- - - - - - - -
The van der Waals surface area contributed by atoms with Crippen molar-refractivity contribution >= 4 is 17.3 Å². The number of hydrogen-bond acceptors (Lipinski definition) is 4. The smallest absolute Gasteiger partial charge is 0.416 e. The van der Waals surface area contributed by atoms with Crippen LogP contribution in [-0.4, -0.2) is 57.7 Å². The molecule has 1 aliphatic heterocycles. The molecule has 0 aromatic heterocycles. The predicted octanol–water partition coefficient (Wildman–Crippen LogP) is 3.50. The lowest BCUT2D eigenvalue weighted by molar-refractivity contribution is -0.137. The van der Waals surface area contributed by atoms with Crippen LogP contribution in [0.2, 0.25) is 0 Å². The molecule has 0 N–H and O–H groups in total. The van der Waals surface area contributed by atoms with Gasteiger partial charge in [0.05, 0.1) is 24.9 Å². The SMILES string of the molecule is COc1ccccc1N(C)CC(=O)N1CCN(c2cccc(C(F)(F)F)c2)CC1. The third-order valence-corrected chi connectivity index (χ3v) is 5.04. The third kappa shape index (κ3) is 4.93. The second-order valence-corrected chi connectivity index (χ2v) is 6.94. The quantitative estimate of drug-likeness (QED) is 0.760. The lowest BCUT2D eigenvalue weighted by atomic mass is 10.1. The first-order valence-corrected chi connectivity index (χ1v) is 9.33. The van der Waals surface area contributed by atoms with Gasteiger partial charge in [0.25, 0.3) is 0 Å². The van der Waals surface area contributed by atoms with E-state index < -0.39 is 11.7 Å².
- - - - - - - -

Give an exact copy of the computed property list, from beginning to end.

The van der Waals surface area contributed by atoms with Crippen molar-refractivity contribution >= 4 is 17.3 Å². The number of hydrogen-bond acceptors (Lipinski definition) is 4. The smallest absolute Gasteiger partial charge is 0.416 e. The van der Waals surface area contributed by atoms with Crippen LogP contribution in [-0.4, -0.2) is 57.7 Å². The molecule has 1 aliphatic heterocycles. The molecule has 0 aromatic heterocycles. The predicted octanol–water partition coefficient (Wildman–Crippen LogP) is 3.50. The lowest BCUT2D eigenvalue weighted by molar-refractivity contribution is -0.137. The van der Waals surface area contributed by atoms with Crippen LogP contribution in [0.2, 0.25) is 0 Å². The molecule has 0 N–H and O–H groups in total. The van der Waals surface area contributed by atoms with Gasteiger partial charge in [0.05, 0.1) is 24.9 Å². The SMILES string of the molecule is COc1ccccc1N(C)CC(=O)N1CCN(c2cccc(C(F)(F)F)c2)CC1. The third-order valence-corrected chi connectivity index (χ3v) is 5.04. The third kappa shape index (κ3) is 4.93. The second-order valence-corrected chi connectivity index (χ2v) is 6.94. The quantitative estimate of drug-likeness (QED) is 0.760. The lowest BCUT2D eigenvalue weighted by atomic mass is 10.1. The first-order valence-corrected chi connectivity index (χ1v) is 9.33. The van der Waals surface area contributed by atoms with Gasteiger partial charge in [0.25, 0.3) is 0 Å². The van der Waals surface area contributed by atoms with E-state index < -0.39 is 11.7 Å².